July 14, 2020
Kenyon has updated its plans for returning to campus, offering in-person and remote instruction. Read more here.
Although it is only by a quirk of the calendar that Kenyon’s Founders’ Day ceremony fell this year on Halloween, that coincidence lent special meaning to the occasion as faculty, staff and students gathered in Rosse Hall to commemorate the unbroken line of those who have formed the Kenyon community, from those present at the College’s founding in 1824 to the newest Class of 2023. On a holiday devoted to remembrance of the dead, the newest residents of Gambier Hill were reminded of how the dedication and effort of those who came before still animate the spirit of Kenyon in the 21st century.
“Let us now invoke the memory of the famous and the humble who have made a college in this place,” said Thomas S. Turgeon Professor of Drama Jonathan Tazewell ’84 P’15, reciting the Founders’ Memorial. “Who have bequeathed to us its heritage and traditions, and who have left to us the example of their lives.”
Adele Davidson ’75, the Charles P. McIlvaine Professor of English and the first Kenyon alumna to earn tenure in Kenyon’s English department, presented an address titled “Philander and a Half,” illuminating the life of Kenyon’s founder — and that of his wife, Sophia, who was instrumental in the College’s early success — with insights gleaned from a half dozen of Chase’s letters that Davidson recently purchased and intends to donate to the College. “Philander bequeathed to us a frontier college, a pioneering spirit, an inclusive community set apart among the loveliest of autumn leaves,” Davidson said.
Vice President for Student Affairs Meredith Harper Bonham ’92 led new students in the Matriculation Oath, during which matriculants are formally sworn into the Kenyon community. The oath, which was implemented in 1841 by Kenyon’s third president, David Bates Douglass, and revised just last year, asks new students to uphold shared values of mutual respect, inclusive citizenship, spirited inquiry and intellectual integrity.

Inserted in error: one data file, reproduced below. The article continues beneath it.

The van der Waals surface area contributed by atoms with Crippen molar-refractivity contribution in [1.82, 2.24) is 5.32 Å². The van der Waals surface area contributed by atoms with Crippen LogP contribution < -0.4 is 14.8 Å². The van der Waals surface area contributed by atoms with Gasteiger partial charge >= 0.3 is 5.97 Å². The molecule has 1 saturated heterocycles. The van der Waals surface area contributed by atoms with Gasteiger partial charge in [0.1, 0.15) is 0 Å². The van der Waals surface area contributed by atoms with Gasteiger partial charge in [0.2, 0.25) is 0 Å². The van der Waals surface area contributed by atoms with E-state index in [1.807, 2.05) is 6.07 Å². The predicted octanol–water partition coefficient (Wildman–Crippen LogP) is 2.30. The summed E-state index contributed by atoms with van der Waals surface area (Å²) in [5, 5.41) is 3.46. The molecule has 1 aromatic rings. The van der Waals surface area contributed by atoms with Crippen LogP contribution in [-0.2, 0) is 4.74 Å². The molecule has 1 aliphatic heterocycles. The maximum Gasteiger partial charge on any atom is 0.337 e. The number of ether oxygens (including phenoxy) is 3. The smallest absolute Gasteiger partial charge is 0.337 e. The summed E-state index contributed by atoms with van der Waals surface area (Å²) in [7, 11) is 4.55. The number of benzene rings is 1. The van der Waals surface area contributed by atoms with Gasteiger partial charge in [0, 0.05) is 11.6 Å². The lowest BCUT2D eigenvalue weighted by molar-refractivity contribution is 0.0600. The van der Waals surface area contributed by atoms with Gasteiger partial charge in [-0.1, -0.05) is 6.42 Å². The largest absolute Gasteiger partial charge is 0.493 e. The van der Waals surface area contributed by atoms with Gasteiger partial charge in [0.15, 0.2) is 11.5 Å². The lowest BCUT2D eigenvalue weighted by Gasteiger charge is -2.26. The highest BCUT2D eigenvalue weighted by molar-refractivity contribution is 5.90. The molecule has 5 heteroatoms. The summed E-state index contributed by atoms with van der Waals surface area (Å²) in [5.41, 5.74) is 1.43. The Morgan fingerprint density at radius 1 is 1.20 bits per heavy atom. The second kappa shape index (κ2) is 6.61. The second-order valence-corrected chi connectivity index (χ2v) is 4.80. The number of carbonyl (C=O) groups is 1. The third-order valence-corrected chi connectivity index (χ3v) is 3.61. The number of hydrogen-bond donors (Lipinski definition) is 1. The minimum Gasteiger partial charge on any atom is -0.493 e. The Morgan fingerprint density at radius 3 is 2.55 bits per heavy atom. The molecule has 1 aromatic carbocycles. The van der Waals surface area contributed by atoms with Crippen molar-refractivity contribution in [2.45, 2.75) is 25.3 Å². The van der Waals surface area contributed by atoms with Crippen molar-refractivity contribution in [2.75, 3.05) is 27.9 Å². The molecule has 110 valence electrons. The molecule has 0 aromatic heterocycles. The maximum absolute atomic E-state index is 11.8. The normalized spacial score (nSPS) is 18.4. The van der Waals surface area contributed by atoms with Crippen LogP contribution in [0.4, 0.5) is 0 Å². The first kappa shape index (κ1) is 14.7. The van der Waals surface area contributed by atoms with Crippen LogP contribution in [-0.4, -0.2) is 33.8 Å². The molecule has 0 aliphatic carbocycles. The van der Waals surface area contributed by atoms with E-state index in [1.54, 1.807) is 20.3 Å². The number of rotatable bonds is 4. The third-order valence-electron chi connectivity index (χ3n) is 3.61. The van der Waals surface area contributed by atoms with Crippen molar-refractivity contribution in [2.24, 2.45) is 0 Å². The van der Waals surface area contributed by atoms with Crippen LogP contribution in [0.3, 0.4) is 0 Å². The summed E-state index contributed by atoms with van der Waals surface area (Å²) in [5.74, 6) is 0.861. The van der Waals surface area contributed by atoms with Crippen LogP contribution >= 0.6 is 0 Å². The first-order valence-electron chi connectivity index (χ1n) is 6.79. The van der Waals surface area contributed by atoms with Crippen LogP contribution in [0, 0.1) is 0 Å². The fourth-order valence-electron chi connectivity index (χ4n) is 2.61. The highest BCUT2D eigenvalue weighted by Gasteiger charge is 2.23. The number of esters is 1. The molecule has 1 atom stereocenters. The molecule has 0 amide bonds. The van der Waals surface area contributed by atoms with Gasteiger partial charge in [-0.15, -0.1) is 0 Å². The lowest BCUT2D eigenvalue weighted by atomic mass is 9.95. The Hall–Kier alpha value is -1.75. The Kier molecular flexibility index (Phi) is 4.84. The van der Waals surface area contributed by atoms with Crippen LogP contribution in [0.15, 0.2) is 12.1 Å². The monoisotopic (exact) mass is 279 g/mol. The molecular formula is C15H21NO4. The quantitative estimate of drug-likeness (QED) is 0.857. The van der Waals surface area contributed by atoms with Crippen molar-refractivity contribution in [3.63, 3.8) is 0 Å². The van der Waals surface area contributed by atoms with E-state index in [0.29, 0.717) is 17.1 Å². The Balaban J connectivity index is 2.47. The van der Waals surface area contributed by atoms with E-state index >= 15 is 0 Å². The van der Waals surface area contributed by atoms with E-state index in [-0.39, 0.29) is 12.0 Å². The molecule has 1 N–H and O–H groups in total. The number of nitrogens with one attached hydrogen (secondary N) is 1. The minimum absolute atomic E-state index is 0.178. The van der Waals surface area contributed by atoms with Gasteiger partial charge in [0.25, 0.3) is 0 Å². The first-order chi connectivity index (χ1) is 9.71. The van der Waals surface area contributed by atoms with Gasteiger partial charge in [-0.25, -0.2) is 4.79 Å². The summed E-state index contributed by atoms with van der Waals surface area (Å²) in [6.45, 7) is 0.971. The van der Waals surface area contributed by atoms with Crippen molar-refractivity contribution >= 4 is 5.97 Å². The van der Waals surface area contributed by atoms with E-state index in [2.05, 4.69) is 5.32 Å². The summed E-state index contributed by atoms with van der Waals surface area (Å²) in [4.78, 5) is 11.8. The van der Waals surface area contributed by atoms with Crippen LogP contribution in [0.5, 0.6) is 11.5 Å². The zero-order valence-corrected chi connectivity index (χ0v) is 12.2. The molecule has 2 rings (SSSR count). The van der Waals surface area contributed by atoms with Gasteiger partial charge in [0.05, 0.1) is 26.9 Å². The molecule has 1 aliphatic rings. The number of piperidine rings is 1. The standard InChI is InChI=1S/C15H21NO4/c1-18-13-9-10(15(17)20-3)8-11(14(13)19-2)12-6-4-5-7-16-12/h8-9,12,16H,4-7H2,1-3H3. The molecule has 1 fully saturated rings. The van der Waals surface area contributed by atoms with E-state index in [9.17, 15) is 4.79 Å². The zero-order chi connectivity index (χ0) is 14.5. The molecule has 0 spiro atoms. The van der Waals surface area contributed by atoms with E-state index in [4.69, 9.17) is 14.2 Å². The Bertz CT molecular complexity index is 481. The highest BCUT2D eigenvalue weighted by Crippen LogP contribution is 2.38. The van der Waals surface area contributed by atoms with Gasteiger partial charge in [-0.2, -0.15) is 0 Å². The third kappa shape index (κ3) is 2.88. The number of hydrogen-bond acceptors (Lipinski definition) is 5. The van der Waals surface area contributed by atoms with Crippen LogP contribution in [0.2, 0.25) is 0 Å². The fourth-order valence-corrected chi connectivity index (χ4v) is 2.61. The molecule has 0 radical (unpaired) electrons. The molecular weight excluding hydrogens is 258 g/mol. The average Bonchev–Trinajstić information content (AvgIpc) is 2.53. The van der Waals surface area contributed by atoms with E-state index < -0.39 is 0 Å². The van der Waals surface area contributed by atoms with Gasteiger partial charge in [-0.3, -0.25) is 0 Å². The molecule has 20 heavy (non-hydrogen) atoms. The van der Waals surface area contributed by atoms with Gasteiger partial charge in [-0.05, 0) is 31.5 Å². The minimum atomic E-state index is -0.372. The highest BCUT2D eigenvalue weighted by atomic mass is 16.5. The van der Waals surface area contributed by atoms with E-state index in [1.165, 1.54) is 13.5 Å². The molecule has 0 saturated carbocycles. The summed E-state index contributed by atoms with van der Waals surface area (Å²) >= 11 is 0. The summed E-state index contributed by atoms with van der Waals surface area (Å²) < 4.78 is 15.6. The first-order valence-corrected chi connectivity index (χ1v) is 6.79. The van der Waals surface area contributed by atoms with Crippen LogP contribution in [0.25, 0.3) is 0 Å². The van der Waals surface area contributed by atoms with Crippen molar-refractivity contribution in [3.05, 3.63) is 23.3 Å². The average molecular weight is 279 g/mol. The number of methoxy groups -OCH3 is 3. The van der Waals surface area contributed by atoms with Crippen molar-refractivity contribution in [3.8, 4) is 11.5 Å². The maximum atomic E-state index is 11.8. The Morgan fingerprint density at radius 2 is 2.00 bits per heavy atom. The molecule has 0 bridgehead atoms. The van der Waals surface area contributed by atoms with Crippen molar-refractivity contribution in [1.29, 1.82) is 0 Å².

Following the Rite of Matriculation and the presentation of newly elected members of the Board of Trustees, several categories of awards were presented.
Each year, as a mark of gratitude and respect, faculty celebrating 25 years of teaching at Kenyon are awarded with Bishop Philander Chase Medals for Distinguished Service. Faculty recognized this year include Professor of Art History Sarah Blick, Professor of Political Science Pamela Camerra-Rowe, Professor of English Sergei Lobanov-Rostovsky and Associate Professor of Neuroscience Andrew Niemiec.
Middle Path Medals, an award established in 2014 to recognize individuals who have made significant contributions to the Kenyon, Gambier, or Knox County communities, were awarded to Susan Spaid, retired director of cultural events and a former member of the Village of Gambier’s planning and zoning commission, and S. Joyce Klein P’90,’93,’99. Klein, a Gambier resident since 1968 who died earlier this year, helped create Gambier’s much-loved traditions of the annual craft sale and Friday Cafe, operating the weekly luncheon for over four decades. Her posthumous award was accepted by her son, Michael Klein ’99.
Provost Joseph Klesner then presented the Faculty Advising Award, established in 2015 to recognize and reward the commitment, dedication and energy that faculty devote to academic advising. This year’s award was presented to Associate Professor of English Deborah Laycock, honored for her commitment to students both inside and outside the classroom since coming to Kenyon in 1991. “She is my prime example for the close relationships that students create with their teachers” at Kenyon, wrote a student who nominated Laycock for the honor. Klesner then introduced 13 students newly elected to the Beta of Ohio chapter of the academic honor society Phi Beta Kappa.
Following the ceremony, members of First-Year Council traditionally present the College with the gift of a newly planted sugar maple tree located along Middle Path. However, due to inclement weather, the planting of this year’s tree was postponed and rescheduled for Tuesday, Nov. 5.
In keeping with a tradition started with the Class of 1841, newly matriculated students were invited to sign the Matriculation Book, housed in Kenyon’s Greenslade Special Collections and Archives. The book, now in its third volume, contains nearly 25,000 signatures, including alumni such as U.S. President Rutherford B. Hayes, Class of 1842, Oscar-winning actress Allison Janney ’82 H’00 and best-selling author John Green ’00 H’16.
See the archived video of the live-streamed Founders’ Day ceremony.